Birth, Development and Evolution
Unlike what has happened to other instruments of the tango, the origin of bandoneón is a subject in which the historians have only agreed in the place of their birth: Germany.
Not thus in the name of its creator. Some attribute their invention
to Carl Friedrich (or Herman) “Uhlig” (1789-1874), who
was born in a town called Chemnitz, in Sajonia.
The new born instrument was essential to replace the organ, because of its high cost and difficult transfer, in the religious and funeral offices as well as in the street processions. It was executed hung of the neck and soon it began to be used to accompany jubilant dances in Baviera and Hamburg.
But who initiated its artisan production was Heinrich “Band” (1805-1888), native of the city of Krefeld. From his last name it derives its name, whereupon “Bandoneón” is known world-wide; with its diverse variants like Bandonium, Bandonión, Bandonio, Bandoleón. In Argentina it is called affectionately “Bandola”, but its commonest name between the players of the tango is “Fueye”.
Later it begun to be manufacturated on industrial scale. It was Alfred
Arnold the one who, in 1864, sent to the market his famous mark “A-A”,
and who in 1911 founded the “Alfred Arnold Bandonión,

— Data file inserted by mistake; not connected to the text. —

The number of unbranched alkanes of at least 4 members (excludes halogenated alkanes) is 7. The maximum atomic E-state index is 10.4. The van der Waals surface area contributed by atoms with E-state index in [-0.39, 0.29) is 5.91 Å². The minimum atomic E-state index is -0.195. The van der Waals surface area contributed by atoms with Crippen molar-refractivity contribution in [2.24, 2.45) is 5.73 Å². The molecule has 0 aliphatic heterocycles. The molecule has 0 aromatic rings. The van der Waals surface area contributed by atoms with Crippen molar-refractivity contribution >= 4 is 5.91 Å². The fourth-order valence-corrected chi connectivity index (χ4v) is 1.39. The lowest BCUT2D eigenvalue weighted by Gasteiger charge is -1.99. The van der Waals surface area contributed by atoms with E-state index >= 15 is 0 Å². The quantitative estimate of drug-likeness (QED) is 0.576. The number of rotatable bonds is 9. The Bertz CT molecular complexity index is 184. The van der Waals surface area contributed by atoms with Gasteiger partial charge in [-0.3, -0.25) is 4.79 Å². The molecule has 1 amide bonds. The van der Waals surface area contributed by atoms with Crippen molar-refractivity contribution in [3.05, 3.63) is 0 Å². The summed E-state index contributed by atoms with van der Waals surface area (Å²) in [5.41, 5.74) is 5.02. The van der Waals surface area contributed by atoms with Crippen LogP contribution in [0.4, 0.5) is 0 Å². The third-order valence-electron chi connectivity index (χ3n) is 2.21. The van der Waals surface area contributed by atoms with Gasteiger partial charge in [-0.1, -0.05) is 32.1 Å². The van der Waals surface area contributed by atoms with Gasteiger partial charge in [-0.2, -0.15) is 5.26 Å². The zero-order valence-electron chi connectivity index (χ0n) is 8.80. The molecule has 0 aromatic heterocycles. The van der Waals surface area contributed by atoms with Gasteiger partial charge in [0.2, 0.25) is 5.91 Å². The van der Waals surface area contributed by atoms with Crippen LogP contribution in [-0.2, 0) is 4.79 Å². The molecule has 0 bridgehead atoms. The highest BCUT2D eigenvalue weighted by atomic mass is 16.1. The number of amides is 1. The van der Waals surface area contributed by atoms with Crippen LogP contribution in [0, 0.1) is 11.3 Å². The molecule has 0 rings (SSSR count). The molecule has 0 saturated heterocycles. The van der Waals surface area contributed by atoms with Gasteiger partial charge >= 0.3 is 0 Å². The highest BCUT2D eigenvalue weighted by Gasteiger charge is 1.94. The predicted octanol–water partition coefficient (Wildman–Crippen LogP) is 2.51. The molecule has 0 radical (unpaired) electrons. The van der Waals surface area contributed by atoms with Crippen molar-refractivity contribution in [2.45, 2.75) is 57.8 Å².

Konzertina und Piano Accordión Spezlal Fabrik”, that manufactured
until 1949, with interruptions during the two world wars, the brands “Premier” and “América”,
in addition to the ones named before.
In Italy they were elaborated by “Panzotti”, and instruments
in Japan have been done as well.
If its origin is discussed, much more it is when and whom introduced
it here. On the subject there are also numerous hypotheses and versions:
Augusto P. Berto says that was an English sailor, Tomas Moor who brought
with himself one of 32 keys. Héctor Bats maintains that it was
a Brazilian called Bartolo and Eros N. Sirl that a tropero of Pascualín
name, brought of Germany. Others think that one of Brand’s sons
came with the instrument that his father had made and gave the first
lessons on its use to a native, Jose Santa Cruz, who soon transmitted
his knowledge to his followers.
When it reached well-known diffusion through the tango, it began to being import from Germany, firstly by the company of “Emilio Pitzer”, soon by those of “Sharp and Veltrem”, “Oehrtmann”, “Romero y Fernández” and “Casa América”. There was an attempt to make them in Argentina by the house “Luis Mariani”, when its import from Germany was blocked by the 2nd. world war, but that praiseworthy initiative was truncated by diverse causes.
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